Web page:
The authors also remind us that Jesuits have been grappling with the rediscovery of community life, the need to know one another at more than a superficial level, to remember absent friends and to put the needs of others and the Society ahead of their own, because only when this kind of genuine affection is present can a Jesuit avoid being seduced, absorbed, identified and isolated in a private and cold, though possibly intellectually productive world. Apparently living in a Jesuit house, even when it is occupied by many other Jesuits, does not guarantee supportive friendship founded on a mutual commitment to Christ and service to others. When it does exist, the tension between community and mission is sustained.

But friendship is risky, especially for celibates who live the vow of chastity and at the same time welcome affective relationships. It is surely more difficult in cultures where promiscuous opposite-sex or same-sex genital expression is permitted, if not encouraged. Yet it is certainly in the spirit of Ignatius to keep both ends of the chastity-affective friendship tension alive. Ignatius himself had close friendships with women and men all his life and was willing to struggle with some of those friendships rather than give them up. It seems possible to live this tension with integrity and joy only if a Jesuit (or anyone else, for that matter) is mature enough to honor his commitment, humble enough to disclose his conflicted desires and wise enough to seek and embrace the grace of God that promises to satisfy usnot only ultimately, but in the here and now as well.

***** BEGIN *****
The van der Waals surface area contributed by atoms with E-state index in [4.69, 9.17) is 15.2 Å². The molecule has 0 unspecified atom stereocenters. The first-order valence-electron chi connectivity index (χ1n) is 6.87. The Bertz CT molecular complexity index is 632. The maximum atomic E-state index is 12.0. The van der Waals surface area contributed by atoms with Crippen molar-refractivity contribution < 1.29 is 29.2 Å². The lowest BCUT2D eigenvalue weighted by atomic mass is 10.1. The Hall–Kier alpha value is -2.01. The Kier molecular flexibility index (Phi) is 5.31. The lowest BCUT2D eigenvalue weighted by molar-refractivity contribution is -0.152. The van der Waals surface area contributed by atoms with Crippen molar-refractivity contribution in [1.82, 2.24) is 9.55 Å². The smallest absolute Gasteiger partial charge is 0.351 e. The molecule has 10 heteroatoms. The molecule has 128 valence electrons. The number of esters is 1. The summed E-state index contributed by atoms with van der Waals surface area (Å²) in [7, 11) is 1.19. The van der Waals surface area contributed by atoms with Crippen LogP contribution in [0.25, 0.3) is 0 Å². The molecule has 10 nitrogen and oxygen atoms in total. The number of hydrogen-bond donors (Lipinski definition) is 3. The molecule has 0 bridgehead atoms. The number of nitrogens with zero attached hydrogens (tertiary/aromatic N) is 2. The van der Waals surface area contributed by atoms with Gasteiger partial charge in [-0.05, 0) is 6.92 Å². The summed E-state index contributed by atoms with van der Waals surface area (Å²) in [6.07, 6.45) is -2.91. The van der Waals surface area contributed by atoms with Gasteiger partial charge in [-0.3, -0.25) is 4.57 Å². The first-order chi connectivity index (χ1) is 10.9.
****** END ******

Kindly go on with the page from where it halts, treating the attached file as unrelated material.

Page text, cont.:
Early in their book, Barry and Doherty tell us that the call of God to each Jesuit is a call to love, to serve and to help souls. Without the slightest doubt, helpful guidance in exercising that call will most certainly be the legacy of this book.